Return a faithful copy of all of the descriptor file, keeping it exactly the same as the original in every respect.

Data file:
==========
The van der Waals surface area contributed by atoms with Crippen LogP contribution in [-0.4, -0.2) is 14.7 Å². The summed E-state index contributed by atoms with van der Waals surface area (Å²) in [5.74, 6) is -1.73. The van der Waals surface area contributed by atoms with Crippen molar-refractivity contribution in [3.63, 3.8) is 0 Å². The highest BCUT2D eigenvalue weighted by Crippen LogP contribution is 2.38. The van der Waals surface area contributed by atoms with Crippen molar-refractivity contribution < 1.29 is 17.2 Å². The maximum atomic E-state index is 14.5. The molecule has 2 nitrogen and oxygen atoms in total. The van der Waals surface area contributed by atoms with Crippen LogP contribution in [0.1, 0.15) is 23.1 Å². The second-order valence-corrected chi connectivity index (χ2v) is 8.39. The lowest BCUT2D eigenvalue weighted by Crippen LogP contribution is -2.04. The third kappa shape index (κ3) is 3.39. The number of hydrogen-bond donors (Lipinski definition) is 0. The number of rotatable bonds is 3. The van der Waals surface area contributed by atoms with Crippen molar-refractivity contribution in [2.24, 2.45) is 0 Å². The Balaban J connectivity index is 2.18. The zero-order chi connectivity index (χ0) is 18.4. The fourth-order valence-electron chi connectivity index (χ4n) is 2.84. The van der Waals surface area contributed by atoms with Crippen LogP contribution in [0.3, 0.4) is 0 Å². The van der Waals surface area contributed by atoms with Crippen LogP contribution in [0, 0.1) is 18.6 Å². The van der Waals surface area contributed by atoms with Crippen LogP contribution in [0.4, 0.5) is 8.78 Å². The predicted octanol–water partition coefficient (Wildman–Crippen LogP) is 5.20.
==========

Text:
The van der Waals surface area contributed by atoms with Crippen LogP contribution in [-0.4, -0.2) is 14.7 Å². The summed E-state index contributed by atoms with van der Waals surface area (Å²) in [5.74, 6) is -1.73. The van der Waals surface area contributed by atoms with Crippen molar-refractivity contribution in [3.63, 3.8) is 0 Å². The highest BCUT2D eigenvalue weighted by Crippen LogP contribution is 2.38. The van der Waals surface area contributed by atoms with Crippen molar-refractivity contribution < 1.29 is 17.2 Å². The maximum atomic E-state index is 14.5. The molecule has 2 nitrogen and oxygen atoms in total. The van der Waals surface area contributed by atoms with Crippen LogP contribution in [0.1, 0.15) is 23.1 Å². The second-order valence-corrected chi connectivity index (χ2v) is 8.39. The lowest BCUT2D eigenvalue weighted by Crippen LogP contribution is -2.04. The third kappa shape index (κ3) is 3.39. The number of hydrogen-bond donors (Lipinski definition) is 0. The number of rotatable bonds is 3. The van der Waals surface area contributed by atoms with Crippen molar-refractivity contribution in [2.24, 2.45) is 0 Å². The Balaban J connectivity index is 2.18. The zero-order chi connectivity index (χ0) is 18.4. The fourth-order valence-electron chi connectivity index (χ4n) is 2.84. The van der Waals surface area contributed by atoms with Crippen LogP contribution in [0.3, 0.4) is 0 Å². The van der Waals surface area contributed by atoms with Crippen LogP contribution in [0, 0.1) is 18.6 Å². The van der Waals surface area contributed by atoms with Crippen LogP contribution in [0.4, 0.5) is 8.78 Å². The predicted octanol–water partition coefficient (Wildman–Crippen LogP) is 5.20.